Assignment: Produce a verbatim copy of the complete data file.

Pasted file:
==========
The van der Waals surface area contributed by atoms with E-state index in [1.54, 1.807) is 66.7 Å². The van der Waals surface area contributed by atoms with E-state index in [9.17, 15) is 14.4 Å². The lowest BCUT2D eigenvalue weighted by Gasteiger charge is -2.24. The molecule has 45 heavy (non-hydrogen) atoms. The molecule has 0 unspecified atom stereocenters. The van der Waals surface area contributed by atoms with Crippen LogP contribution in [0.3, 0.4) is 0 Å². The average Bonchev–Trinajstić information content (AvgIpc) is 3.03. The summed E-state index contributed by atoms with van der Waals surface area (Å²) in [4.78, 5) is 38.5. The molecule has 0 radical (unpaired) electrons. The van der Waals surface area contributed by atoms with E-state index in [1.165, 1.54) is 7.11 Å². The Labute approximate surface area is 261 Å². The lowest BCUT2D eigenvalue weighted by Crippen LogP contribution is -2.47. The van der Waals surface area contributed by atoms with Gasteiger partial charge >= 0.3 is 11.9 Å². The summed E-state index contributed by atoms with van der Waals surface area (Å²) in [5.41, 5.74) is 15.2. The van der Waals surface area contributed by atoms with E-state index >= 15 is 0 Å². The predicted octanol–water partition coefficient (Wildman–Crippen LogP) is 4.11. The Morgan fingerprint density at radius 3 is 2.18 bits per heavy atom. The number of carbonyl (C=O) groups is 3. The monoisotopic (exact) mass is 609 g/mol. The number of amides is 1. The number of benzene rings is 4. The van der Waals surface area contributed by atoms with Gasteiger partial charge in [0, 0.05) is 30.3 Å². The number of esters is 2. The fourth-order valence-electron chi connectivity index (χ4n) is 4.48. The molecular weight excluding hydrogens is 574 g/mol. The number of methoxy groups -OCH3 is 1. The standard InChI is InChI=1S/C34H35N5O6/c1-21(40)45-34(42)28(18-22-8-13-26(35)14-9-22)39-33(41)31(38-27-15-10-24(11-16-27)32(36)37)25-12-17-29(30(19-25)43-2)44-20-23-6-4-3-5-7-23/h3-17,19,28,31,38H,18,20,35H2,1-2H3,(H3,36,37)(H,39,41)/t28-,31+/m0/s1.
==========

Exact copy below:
The van der Waals surface area contributed by atoms with E-state index in [1.54, 1.807) is 66.7 Å². The van der Waals surface area contributed by atoms with E-state index in [9.17, 15) is 14.4 Å². The lowest BCUT2D eigenvalue weighted by Gasteiger charge is -2.24. The molecule has 45 heavy (non-hydrogen) atoms. The molecule has 0 unspecified atom stereocenters. The van der Waals surface area contributed by atoms with Crippen LogP contribution in [0.3, 0.4) is 0 Å². The average Bonchev–Trinajstić information content (AvgIpc) is 3.03. The summed E-state index contributed by atoms with van der Waals surface area (Å²) in [4.78, 5) is 38.5. The molecule has 0 radical (unpaired) electrons. The van der Waals surface area contributed by atoms with E-state index in [1.165, 1.54) is 7.11 Å². The Labute approximate surface area is 261 Å². The lowest BCUT2D eigenvalue weighted by Crippen LogP contribution is -2.47. The van der Waals surface area contributed by atoms with Gasteiger partial charge >= 0.3 is 11.9 Å². The summed E-state index contributed by atoms with van der Waals surface area (Å²) in [5.41, 5.74) is 15.2. The van der Waals surface area contributed by atoms with E-state index >= 15 is 0 Å². The predicted octanol–water partition coefficient (Wildman–Crippen LogP) is 4.11. The Morgan fingerprint density at radius 3 is 2.18 bits per heavy atom. The number of carbonyl (C=O) groups is 3. The monoisotopic (exact) mass is 609 g/mol. The number of amides is 1. The number of benzene rings is 4. The van der Waals surface area contributed by atoms with Gasteiger partial charge in [0, 0.05) is 30.3 Å². The number of esters is 2. The fourth-order valence-electron chi connectivity index (χ4n) is 4.48. The molecular weight excluding hydrogens is 574 g/mol. The number of methoxy groups -OCH3 is 1. The standard InChI is InChI=1S/C34H35N5O6/c1-21(40)45-34(42)28(18-22-8-13-26(35)14-9-22)39-33(41)31(38-27-15-10-24(11-16-27)32(36)37)25-12-17-29(30(19-25)43-2)44-20-23-6-4-3-5-7-23/h3-17,19,28,31,38H,18,20,35H2,1-2H3,(H3,36,37)(H,39,41)/t28-,31+/m0/s1.